My assumption that most professional kirtaneers praise Sri Caitanya while misunderstanding and misrepresenting his teachings is not ill-founded. The Six Goswamis of Vrindavana headed by Sri Rupa are the principal disciples of Sri Caitanya and sastra gurus of Gaudiya Vaisnavism. How can one expect to understand Mahaprabhu in any depth without hearing from Sri Rupa Goswami, the leader of those great souls that Mahaprabhu delegated to represent him? Without a solid philosophical understanding of the teachings of his intimate devotees, how could one expect to understand and represent Sri Caitanya Mahaprabhu’s divine precepts in any significant way?

Professional kirtaneers may praise the name of Sri Caitanya, but most have no concern for the writings of those that he personally chose to present his teachings to the world. Thus what many of these professionals teach is not only different from what Mahaprabhu taught, but in many ways offensive to him.

In service to the Six Goswamis of Vrindavana, Sri Krishnadasa Kaviraja Goswami wrote about the supernatural pastimes and transcendental vision of Sri Caitanya Mahaprabhu in his book Caitanya-caritamrta. Regarding the root of bhakti, Sri Krishnadasa has written the following:

krishna-bhakti-janma-mula haya ‘sadhu-sanga’
krishna-prema janme, tenho punah mukhya anga

“The root cause of devotional service to Krishna is association with advanced devotees. Even when one’s dormant love for Krishna awakens, association with devotees is still most essential.”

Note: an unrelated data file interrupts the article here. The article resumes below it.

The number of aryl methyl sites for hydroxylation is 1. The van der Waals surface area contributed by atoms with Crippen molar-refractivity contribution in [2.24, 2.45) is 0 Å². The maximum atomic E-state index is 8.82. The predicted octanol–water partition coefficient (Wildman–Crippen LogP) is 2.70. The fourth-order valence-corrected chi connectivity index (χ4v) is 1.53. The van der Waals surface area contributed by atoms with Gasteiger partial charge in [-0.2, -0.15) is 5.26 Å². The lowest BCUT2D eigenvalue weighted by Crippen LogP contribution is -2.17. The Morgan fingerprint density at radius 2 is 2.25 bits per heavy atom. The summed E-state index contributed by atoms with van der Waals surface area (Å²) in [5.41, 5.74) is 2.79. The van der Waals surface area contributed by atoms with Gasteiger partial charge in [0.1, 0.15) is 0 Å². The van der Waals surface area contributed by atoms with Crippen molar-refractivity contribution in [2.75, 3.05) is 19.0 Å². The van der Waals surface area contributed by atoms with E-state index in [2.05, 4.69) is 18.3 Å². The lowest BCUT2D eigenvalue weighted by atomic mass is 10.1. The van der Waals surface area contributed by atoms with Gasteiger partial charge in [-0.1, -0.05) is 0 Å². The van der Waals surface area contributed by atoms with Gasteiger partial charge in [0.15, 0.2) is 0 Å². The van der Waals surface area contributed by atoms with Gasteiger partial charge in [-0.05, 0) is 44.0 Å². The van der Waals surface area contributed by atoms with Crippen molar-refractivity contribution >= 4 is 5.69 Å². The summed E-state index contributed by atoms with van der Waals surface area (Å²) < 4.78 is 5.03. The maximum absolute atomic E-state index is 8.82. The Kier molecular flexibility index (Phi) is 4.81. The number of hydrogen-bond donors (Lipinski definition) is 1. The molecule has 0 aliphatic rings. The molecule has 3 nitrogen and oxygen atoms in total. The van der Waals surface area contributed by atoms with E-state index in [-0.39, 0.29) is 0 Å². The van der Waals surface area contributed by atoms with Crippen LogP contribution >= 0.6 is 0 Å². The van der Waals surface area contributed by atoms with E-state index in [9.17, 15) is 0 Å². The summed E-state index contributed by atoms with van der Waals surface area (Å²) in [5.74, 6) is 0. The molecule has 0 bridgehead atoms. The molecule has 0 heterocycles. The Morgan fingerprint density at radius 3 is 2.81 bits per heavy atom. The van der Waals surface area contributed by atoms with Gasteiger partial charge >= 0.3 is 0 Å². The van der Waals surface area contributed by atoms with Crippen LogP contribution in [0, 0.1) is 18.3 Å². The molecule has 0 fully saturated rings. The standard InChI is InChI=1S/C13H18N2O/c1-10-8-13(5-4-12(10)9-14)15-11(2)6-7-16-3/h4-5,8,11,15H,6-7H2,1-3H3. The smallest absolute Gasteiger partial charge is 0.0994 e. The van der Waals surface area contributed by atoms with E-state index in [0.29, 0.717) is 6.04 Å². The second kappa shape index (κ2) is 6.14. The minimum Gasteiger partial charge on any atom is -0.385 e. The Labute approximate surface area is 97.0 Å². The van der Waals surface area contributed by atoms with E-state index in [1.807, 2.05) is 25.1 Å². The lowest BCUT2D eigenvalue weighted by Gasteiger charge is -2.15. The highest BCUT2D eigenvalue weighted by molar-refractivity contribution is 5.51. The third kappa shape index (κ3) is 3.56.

In Caitanya-caritamrta, Sri Krishnadasa Kaviraja also wrote of how Ramadasa Visvasa constantly chanted Rama nama, but Mahaprabhu showed him no affection because in his heart Rama dasa desired sayujya mukti, impersonal liberation, rather than suddha bhakti. Also in that text we hear how Mahaprabhu’s personal assistant Svarupa Damodara was very careful not to present any poetry to Mahaprabhu that contained elements of Mayavada.

So when the sastra tells us just how high our ideal is and just how precise the path ultimately is, we should be encouraged that we are on such an exalted path and that an advanced devotee has acknowledged our presence there. Suddha bhakti is what it is—sudurlabha (rare). We cannot change that, but following our acaryas we can try to make the path to suddha bhakti accessible and attractive to others. In doing so we do not have to validate any philosophy, even a philosophy in support of kirtana, that is contrary to the teachings of Sri Caitanya and his principal associates.